Title: Mufaro’s Beautiful Daughters: An African Tale
Author(s): John Steptoe
Illustrator/Photographer: John Steptoe
Publisher and Year: Lothrop, Lee & Shepard Books 1987
Number of pages: 28
Tags/Themes: Allison Henry, Award Book, Family, Culture, Picture Book, Fiction, 2-3, 4-5
Descriptive Annotation: Mufaro’s Beautiful Daughters is the story of Nyasha, the nice sister, and Manyara, the mean sister. One day, the King sends out a proclamation that he is looking for a wife and all eligible women need to report to the palace. Manyara sneaks out of her home at night to be the first woman to meet the King and on her journey, she is rude to many people. Nyasha follows the next morning with her father, Mufaro, and is kind to everyone. When she arrives at the palace, the King reveals that he was all of the people that she was kind to on the journey and takes her as his wife. Students would benefit from knowing how to pronounce the various African words in the text. The illustrations in the book are incredibly detailed and take up the entire set of pages. They appear to be done in colored pencil. This book is a Caldecott Honor Book.
Classroom Application: This book could be used in a social sciences lesson on African cultures. In the front cover, the author mentions that the story is based off a folktale first published in 1895 by G. M. Theal in his collection of African folktales. The illustrations are based off of ancient ruins found near Zimbabwe. This book could also be used to teach Social Emotional Learning Standard 2, “Use social-awareness and interpersonal skills to establish and maintain positive relationships.” The students could compare and contrast the two sisters and discuss their interactions, including ways to improve Manyara’s interactions with others.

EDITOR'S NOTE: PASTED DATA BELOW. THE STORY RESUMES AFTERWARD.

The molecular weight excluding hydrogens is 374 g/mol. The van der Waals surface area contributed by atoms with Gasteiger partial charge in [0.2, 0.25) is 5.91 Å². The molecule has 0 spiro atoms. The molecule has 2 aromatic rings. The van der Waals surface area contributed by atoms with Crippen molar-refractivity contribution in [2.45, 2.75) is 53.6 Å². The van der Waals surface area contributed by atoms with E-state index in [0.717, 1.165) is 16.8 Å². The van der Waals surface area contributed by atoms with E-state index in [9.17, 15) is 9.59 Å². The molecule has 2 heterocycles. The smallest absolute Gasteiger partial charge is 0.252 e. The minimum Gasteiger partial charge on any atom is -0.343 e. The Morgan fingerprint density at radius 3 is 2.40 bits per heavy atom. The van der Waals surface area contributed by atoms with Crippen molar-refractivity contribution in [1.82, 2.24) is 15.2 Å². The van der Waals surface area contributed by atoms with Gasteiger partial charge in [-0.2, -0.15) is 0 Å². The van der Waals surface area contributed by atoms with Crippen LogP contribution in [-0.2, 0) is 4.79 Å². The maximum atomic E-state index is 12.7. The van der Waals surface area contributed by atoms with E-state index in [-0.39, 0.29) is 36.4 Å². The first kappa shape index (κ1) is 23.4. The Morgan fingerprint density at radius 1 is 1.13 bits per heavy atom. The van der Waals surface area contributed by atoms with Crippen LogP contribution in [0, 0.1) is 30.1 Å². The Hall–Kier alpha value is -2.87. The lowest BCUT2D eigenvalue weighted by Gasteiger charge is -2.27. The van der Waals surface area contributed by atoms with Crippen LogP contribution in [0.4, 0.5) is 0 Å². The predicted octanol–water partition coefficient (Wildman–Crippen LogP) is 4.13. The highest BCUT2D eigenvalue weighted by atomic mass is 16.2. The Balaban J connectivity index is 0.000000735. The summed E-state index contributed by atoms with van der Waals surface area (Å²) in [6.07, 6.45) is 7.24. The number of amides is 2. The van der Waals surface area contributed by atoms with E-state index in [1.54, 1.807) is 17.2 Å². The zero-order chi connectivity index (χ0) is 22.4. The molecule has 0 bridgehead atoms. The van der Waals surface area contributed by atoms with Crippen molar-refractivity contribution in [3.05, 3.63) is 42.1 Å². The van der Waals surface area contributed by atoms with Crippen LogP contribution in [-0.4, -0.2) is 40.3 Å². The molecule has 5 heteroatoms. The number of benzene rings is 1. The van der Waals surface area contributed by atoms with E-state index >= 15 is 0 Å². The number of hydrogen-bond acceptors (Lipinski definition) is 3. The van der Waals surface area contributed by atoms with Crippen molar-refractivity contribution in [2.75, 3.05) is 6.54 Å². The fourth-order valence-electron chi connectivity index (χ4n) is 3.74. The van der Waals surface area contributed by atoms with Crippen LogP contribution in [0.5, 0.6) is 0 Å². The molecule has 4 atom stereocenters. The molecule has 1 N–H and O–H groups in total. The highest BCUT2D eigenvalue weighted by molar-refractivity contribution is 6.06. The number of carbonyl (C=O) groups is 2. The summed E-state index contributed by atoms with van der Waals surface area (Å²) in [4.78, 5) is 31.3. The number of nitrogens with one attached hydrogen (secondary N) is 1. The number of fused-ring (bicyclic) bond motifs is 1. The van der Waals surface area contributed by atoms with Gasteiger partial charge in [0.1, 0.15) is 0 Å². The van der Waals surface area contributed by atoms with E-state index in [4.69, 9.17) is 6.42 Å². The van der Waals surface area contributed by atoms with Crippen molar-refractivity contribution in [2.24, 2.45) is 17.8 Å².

Linguistic and Cultural Diversity Analysis: As mentioned above, this text is based off of an African folktale and the illustrations are based off of ancient ruins found near Zimbabwe. This text could be used in a unit on African cultures to enrich the students’ knowledge. It mentions some crops that are grown in Africa, “Nyasha kept a small plot of land, on which she grew millet, sunflowers, yams, and vegetables.” The illustrations are very detailed and show what the clothing looked like, how they traveled, what kinds of plants there are, and what animals live in the area.